Friday, July 12, 2013

Ellicott City Flooded From the Top

I am certain that when the Stormwater Management Utility Fee was introduced, the first thing going through many legislator's minds was "How am I going to explain this to my constituents?"  Having lost the semantic war early ("Rain Tax") and mass confusion being promoted by opponents ("I wonder how much this storm is going to cost me?"), they gave up.

What they really could have said was: "Ellicott City flooded from the top."

As we all know, Ellicott City is perched almost directly on the banks of the Patapsco River.  It is expected to flood, as reflected in the notches in the CSX bridge.  But the expectation is that the flood will creep up the banks of the Patapsco and overflow into the town from the bottom.

On September 7, 2011, this happened:

1) Tropical Storm Lee flooded Ellicott City from the top.
2) What you see in that video is "stormwater".
3) It is preventable.

So how does this happen?  The simplest way to explain it is "Nothing is slowing down the water."  As I heard someone recently describe it, so long as rain stays outside of our basements, we don't pay much attention to how much falls, at what rate, or, most importantly, where it goes.  Meanwhile, our roads, sidewalks, patios, and parking lots are designed to move that water, as fast as possible, off those surfaces into streams, rivers, and ponds.

What happens then?  First, here's a picture of a healthy stream bed:

Now here's an unhealthy stream bed:

The faster storm water is jettisoned into these streams, the faster the stream runs, the higher it runs, and the more it tears up the steam bed.  Oh, and the faster it causes this:

Ellicott City flooded from the top because the natural infrastructure of streams and ponds that make up the Tiber-Hudson Watershed were no longer able to handle the storm run-off from upstream development and dumped the overflow onto Main Street Ellicott City.  Many believe this is the first time Ellicott City has ever flooded from the top of the hill.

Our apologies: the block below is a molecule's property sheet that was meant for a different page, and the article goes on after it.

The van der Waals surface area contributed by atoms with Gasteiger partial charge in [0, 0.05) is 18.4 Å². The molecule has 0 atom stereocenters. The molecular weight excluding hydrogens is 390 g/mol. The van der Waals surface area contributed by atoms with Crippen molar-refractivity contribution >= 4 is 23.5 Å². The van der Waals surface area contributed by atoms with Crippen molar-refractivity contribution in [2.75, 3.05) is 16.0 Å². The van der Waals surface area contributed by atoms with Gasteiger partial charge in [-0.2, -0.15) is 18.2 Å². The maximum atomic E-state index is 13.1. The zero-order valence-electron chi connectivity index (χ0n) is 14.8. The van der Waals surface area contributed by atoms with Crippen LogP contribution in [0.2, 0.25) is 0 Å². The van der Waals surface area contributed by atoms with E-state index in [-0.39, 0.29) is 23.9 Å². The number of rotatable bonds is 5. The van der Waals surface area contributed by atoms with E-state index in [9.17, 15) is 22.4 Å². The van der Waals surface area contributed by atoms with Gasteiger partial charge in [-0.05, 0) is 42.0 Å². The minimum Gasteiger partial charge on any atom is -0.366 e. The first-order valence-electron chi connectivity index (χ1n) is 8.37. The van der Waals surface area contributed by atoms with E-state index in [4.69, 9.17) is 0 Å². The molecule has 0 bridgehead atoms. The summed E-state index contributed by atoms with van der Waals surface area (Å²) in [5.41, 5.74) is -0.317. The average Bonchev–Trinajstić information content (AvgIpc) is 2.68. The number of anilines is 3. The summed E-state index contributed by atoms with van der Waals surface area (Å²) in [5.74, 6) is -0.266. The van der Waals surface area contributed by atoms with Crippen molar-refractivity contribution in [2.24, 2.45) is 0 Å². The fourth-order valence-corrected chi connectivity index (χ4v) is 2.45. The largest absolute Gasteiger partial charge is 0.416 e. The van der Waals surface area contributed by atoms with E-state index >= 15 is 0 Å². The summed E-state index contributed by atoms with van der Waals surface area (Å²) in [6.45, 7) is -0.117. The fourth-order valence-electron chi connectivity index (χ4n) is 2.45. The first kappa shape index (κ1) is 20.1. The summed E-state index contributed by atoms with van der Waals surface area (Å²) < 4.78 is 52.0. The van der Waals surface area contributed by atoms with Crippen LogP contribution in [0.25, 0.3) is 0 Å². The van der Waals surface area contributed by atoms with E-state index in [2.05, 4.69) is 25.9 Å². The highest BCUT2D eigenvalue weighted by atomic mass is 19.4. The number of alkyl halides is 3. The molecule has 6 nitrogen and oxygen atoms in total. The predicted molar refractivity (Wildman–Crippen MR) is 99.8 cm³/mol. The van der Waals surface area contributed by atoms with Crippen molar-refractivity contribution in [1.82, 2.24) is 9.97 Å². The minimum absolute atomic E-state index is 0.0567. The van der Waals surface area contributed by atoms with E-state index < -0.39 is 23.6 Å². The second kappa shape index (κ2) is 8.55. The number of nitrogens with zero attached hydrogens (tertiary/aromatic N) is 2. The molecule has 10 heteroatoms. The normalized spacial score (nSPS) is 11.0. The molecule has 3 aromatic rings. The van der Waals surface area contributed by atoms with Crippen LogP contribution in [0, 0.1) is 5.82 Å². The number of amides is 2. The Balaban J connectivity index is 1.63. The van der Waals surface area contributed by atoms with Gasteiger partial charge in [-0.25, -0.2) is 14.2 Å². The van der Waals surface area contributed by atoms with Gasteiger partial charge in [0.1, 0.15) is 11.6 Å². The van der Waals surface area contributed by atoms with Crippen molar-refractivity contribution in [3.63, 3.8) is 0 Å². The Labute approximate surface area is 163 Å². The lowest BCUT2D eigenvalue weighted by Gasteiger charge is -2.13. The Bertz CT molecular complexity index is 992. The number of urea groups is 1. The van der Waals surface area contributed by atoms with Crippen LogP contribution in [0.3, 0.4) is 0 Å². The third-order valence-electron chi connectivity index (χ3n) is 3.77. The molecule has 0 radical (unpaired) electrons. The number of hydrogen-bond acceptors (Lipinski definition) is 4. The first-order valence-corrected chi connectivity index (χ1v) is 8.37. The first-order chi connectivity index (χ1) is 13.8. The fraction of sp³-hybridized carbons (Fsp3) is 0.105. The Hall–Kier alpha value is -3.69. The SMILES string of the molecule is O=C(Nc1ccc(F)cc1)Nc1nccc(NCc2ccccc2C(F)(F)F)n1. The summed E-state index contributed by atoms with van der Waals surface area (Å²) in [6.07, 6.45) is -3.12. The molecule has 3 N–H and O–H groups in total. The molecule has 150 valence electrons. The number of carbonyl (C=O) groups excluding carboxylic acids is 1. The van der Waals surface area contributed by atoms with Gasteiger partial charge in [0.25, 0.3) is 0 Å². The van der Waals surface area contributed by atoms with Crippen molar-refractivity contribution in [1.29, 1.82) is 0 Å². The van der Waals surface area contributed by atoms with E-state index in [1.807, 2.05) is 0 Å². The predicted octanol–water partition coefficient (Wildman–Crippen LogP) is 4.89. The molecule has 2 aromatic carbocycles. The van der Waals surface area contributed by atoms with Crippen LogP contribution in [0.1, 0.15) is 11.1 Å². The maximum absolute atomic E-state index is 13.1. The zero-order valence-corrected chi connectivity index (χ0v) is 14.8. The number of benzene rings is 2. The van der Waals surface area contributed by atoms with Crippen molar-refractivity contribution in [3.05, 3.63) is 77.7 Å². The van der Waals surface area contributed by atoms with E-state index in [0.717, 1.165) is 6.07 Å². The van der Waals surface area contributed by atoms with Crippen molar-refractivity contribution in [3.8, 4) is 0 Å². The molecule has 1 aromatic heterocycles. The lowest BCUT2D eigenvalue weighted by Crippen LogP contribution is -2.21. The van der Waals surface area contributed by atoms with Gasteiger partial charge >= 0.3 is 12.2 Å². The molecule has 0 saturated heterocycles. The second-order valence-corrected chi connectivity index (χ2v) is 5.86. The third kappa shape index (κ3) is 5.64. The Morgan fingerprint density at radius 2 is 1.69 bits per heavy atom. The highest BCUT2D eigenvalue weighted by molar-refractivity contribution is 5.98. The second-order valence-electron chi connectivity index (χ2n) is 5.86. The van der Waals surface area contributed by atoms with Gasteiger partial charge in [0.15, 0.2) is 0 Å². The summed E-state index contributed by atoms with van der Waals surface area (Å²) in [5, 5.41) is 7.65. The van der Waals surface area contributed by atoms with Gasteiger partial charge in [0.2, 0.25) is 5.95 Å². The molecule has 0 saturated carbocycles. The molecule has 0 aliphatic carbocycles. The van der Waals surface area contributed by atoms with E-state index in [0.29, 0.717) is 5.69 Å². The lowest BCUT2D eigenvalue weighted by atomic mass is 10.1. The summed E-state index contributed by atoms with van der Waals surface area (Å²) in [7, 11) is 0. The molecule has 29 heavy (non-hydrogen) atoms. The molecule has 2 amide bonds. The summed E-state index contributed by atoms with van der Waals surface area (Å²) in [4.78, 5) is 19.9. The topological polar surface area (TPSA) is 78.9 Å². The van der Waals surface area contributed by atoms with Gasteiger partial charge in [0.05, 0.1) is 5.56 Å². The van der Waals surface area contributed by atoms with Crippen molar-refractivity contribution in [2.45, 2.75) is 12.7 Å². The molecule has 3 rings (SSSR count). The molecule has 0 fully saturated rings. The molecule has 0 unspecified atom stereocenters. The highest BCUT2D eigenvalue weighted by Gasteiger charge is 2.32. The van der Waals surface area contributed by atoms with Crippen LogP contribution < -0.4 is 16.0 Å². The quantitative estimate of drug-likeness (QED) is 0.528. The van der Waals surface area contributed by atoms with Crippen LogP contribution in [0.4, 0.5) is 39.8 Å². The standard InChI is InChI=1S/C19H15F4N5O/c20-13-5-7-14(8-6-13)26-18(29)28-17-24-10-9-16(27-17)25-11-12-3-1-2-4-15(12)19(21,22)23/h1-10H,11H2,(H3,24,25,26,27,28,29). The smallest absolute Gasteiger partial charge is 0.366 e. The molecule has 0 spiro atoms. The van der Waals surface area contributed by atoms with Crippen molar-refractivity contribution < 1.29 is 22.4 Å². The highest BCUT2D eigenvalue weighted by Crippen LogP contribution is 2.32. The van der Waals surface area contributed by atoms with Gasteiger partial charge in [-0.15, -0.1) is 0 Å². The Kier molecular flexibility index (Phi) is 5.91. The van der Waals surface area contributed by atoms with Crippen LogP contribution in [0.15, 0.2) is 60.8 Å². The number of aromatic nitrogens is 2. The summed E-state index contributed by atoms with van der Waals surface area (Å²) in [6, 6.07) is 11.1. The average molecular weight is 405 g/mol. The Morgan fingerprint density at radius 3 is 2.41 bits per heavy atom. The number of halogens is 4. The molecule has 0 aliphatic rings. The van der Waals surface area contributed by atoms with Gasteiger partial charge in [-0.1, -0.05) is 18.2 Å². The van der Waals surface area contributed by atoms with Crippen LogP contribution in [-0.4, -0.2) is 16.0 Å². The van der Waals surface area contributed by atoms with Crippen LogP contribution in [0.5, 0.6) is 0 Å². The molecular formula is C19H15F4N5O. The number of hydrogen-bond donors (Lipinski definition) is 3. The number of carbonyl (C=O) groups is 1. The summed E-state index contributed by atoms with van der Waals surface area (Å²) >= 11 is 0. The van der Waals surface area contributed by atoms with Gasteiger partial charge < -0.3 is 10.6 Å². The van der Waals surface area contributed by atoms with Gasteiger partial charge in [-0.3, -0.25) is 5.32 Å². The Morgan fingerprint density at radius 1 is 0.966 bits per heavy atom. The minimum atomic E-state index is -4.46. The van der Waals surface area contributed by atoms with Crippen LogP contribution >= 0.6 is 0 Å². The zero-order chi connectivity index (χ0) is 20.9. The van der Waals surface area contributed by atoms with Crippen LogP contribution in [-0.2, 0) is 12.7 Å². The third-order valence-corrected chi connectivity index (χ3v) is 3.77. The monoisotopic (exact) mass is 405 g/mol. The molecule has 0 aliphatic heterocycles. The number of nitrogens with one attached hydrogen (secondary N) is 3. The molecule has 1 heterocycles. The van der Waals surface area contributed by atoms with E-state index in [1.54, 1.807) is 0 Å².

So what does the Stormwater Management Utility Fee have to do with this?  The County has to fix it.  It must restore stream beds and ponds to absorb storm water, keep it off our roads, and out of our houses.  It is expensive to replace parking lots with pervious surfaces (getting the water into the ground instead of our streams) and create run-off ponds next to commercial properties, but it is essential.  There is a reason that the transfer of this expense onto residents is titled a "utility".  Just as we pay for sewage, garbage, and recycling, the County is charging for the responsible disposal of devastatingly powerful discharge from each and every one of our properties.  Citizens are encouraged to install rain barrels (free from the County) and rain gardens to receive credits against that tax.  If you take care of your own storm water, you don't need to pay the County to do it.

While the rest of the State may frame this issue as a matter of preventing pollution to the Chesapeake, we do not have that luxury.  We have a here-and-now threat to our County seat that can be solved by aggressive Stormwater Management. 

The next time someone wants to talk to you about the "Rain Tax", remind them that Ellicott City flooded from the top.

Have a great Friday doing what you love.